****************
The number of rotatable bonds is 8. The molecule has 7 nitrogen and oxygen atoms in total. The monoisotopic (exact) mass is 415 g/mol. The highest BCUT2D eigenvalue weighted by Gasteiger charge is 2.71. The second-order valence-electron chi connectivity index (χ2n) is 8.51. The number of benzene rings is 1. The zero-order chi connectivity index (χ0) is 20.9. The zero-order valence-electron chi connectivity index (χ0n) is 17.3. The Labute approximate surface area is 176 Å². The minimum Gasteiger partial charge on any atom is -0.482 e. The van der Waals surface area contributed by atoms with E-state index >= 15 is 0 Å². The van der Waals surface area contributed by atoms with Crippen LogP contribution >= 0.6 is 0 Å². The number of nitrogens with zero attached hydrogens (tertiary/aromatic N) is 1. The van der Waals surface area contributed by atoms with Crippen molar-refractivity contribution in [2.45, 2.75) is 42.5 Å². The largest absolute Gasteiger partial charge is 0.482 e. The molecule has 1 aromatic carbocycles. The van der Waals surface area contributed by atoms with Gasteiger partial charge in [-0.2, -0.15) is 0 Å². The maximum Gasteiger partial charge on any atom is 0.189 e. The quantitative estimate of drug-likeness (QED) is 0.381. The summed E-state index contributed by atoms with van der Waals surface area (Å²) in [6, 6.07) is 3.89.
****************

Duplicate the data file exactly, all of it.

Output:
The number of rotatable bonds is 8. The molecule has 7 nitrogen and oxygen atoms in total. The monoisotopic (exact) mass is 415 g/mol. The highest BCUT2D eigenvalue weighted by Gasteiger charge is 2.71. The second-order valence-electron chi connectivity index (χ2n) is 8.51. The number of benzene rings is 1. The zero-order chi connectivity index (χ0) is 20.9. The zero-order valence-electron chi connectivity index (χ0n) is 17.3. The Labute approximate surface area is 176 Å². The minimum Gasteiger partial charge on any atom is -0.482 e. The van der Waals surface area contributed by atoms with E-state index >= 15 is 0 Å². The van der Waals surface area contributed by atoms with Crippen LogP contribution >= 0.6 is 0 Å². The number of nitrogens with zero attached hydrogens (tertiary/aromatic N) is 1. The van der Waals surface area contributed by atoms with Crippen molar-refractivity contribution in [2.45, 2.75) is 42.5 Å². The largest absolute Gasteiger partial charge is 0.482 e. The molecule has 1 aromatic carbocycles. The van der Waals surface area contributed by atoms with Gasteiger partial charge in [-0.2, -0.15) is 0 Å². The maximum Gasteiger partial charge on any atom is 0.189 e. The quantitative estimate of drug-likeness (QED) is 0.381. The summed E-state index contributed by atoms with van der Waals surface area (Å²) in [6, 6.07) is 3.89.